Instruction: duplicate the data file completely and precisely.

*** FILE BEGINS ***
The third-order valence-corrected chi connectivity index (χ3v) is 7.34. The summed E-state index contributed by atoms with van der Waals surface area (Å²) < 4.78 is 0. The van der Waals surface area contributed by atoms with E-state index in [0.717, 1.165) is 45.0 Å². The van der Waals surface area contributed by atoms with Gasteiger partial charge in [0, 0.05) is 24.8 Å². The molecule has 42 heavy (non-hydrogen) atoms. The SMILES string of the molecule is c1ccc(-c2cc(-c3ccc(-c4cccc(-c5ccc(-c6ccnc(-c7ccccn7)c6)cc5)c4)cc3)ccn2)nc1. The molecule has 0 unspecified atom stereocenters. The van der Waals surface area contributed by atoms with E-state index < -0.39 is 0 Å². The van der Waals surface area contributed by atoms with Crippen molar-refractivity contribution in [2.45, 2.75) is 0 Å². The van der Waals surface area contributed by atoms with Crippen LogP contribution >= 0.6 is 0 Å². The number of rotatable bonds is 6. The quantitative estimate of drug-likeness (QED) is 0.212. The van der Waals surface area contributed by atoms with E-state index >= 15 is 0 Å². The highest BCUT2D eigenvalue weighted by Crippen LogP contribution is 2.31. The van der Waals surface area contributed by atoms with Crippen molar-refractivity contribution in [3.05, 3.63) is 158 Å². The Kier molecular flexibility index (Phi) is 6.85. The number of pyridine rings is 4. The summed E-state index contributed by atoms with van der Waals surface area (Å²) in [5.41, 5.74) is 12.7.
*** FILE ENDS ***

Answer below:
The third-order valence-corrected chi connectivity index (χ3v) is 7.34. The summed E-state index contributed by atoms with van der Waals surface area (Å²) < 4.78 is 0. The van der Waals surface area contributed by atoms with E-state index in [0.717, 1.165) is 45.0 Å². The van der Waals surface area contributed by atoms with Gasteiger partial charge in [0, 0.05) is 24.8 Å². The molecule has 42 heavy (non-hydrogen) atoms. The SMILES string of the molecule is c1ccc(-c2cc(-c3ccc(-c4cccc(-c5ccc(-c6ccnc(-c7ccccn7)c6)cc5)c4)cc3)ccn2)nc1. The molecule has 0 unspecified atom stereocenters. The van der Waals surface area contributed by atoms with E-state index < -0.39 is 0 Å². The van der Waals surface area contributed by atoms with Crippen molar-refractivity contribution in [2.45, 2.75) is 0 Å². The van der Waals surface area contributed by atoms with Crippen LogP contribution >= 0.6 is 0 Å². The number of rotatable bonds is 6. The quantitative estimate of drug-likeness (QED) is 0.212. The van der Waals surface area contributed by atoms with E-state index >= 15 is 0 Å². The highest BCUT2D eigenvalue weighted by Crippen LogP contribution is 2.31. The van der Waals surface area contributed by atoms with Crippen molar-refractivity contribution in [3.05, 3.63) is 158 Å². The Kier molecular flexibility index (Phi) is 6.85. The number of pyridine rings is 4. The summed E-state index contributed by atoms with van der Waals surface area (Å²) in [5.41, 5.74) is 12.7.